Now we are used to hip replacements and mechanical hearts and the like. After I had my ankle repaired in the wake of being hit by the ocean wave many years ago, Andrea used to refer to it as my bionic ankle. This has been a recurring theme in the movies and literature. Those of us who were fans of Star Wars were relieved and grateful that Darth Vader still contained an inch of humanity in his otherwise mechanical body, and was able to feel his love for his son Luke, and destroy the evil emperor. Recently my boys wanted us to take them to see the movie “9,” which it turns out is a grim little picture about nine robots created from the soul of a scientist, who had helped create the ultimate destructive device that had brought on Armageddon. These 9 are the remnants of human compassion that remains on earth. Many of you have probably seen “Wall-E,” a wonderful film about a little robot who collects garbage in a waste covered earth that looks like Armageddon as a result of mass consumerism. Wall-E falls in love with another robot named Eve, and eventually brings a little green back to a world that has been completely standardized and mechanized, as we see people with serious physical neglect of their bodies; there is no muscle left, and they plainly suffer from terrible bone loss. Wall-E follows Eve into outer space on an adventure that transforms the future.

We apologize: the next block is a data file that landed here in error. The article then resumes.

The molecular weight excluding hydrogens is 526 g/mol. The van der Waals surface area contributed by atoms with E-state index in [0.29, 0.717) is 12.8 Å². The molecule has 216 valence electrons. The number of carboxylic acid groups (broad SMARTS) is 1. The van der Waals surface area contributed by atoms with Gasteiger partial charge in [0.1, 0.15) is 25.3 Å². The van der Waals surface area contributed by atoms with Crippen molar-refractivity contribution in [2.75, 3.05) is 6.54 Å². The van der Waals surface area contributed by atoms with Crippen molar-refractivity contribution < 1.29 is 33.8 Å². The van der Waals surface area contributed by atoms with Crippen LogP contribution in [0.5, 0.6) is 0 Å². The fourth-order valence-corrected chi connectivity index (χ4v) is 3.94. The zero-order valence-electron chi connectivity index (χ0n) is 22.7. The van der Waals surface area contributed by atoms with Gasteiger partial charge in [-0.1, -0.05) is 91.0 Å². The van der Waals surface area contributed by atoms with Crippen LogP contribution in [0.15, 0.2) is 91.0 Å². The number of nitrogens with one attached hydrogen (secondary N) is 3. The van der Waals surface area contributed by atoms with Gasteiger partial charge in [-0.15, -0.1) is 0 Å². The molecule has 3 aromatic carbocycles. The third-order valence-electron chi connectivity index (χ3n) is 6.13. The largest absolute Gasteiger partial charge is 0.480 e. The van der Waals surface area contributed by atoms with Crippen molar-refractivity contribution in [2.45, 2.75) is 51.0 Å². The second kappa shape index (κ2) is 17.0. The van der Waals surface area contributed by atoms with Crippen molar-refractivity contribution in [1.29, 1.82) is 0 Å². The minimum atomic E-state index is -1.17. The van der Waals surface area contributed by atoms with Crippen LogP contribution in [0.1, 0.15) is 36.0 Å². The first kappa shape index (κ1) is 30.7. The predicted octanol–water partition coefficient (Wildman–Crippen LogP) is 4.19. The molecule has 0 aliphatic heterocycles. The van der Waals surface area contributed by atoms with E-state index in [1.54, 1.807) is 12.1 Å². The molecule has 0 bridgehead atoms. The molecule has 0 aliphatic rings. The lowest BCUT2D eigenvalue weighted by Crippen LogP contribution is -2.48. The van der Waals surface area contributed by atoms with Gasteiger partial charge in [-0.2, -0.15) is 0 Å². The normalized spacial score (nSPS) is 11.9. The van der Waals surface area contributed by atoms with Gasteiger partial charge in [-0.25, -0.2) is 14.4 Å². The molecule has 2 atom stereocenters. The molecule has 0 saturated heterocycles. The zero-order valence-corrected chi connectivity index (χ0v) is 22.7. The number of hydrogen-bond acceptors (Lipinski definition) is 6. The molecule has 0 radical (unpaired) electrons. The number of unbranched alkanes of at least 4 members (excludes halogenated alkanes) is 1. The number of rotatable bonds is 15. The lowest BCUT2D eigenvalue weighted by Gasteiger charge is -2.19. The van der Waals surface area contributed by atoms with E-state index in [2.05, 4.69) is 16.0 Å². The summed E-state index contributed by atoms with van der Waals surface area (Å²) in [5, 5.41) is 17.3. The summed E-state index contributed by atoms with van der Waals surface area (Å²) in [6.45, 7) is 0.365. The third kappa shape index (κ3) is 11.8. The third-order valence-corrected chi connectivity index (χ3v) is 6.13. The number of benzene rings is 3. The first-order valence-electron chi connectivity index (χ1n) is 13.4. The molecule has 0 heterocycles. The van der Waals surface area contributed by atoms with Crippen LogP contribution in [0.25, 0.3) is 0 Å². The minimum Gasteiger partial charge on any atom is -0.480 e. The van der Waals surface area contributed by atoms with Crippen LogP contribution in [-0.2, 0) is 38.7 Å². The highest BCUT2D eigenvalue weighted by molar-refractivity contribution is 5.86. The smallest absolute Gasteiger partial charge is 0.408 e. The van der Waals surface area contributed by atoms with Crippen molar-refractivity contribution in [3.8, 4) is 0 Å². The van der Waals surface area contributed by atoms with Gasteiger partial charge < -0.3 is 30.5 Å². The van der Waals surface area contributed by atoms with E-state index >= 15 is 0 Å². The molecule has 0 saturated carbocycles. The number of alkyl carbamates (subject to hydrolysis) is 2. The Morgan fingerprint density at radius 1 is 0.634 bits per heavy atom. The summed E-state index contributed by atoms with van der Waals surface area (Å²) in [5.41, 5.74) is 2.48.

Most of us who are in this sanctuary today know that we have to transform the future, too. Our Green Sanctuary program has the intent of educating us about the dangers of global warming, but also leading us into news ways of living in harmony with the earth. It is not always easy to change our ways of doing things in our daily lives. Years ago I used paper towels for every conceivable household chore, always dried my clothes in a dryer, and left on every light in the house. I grew up in a house where the thermostat was always set at 72 degrees. Slowly I began to use rags for cleanups, turn out lights in my house, and bought a clothes line for the parsonage. But it is easy to fall back into old ways. Gathering a wet wash, carrying it outside and hanging it requires perseverance and commitment. I remember my mother trying to cope with frozen sheets in winter. We need to remind ourselves constantly that the use of less fossil fuels and less electricity will help reduce our carbon footprint, and ensure a future for our children. It is a big task. There are things we can change about the ways we consume, and the ways we live.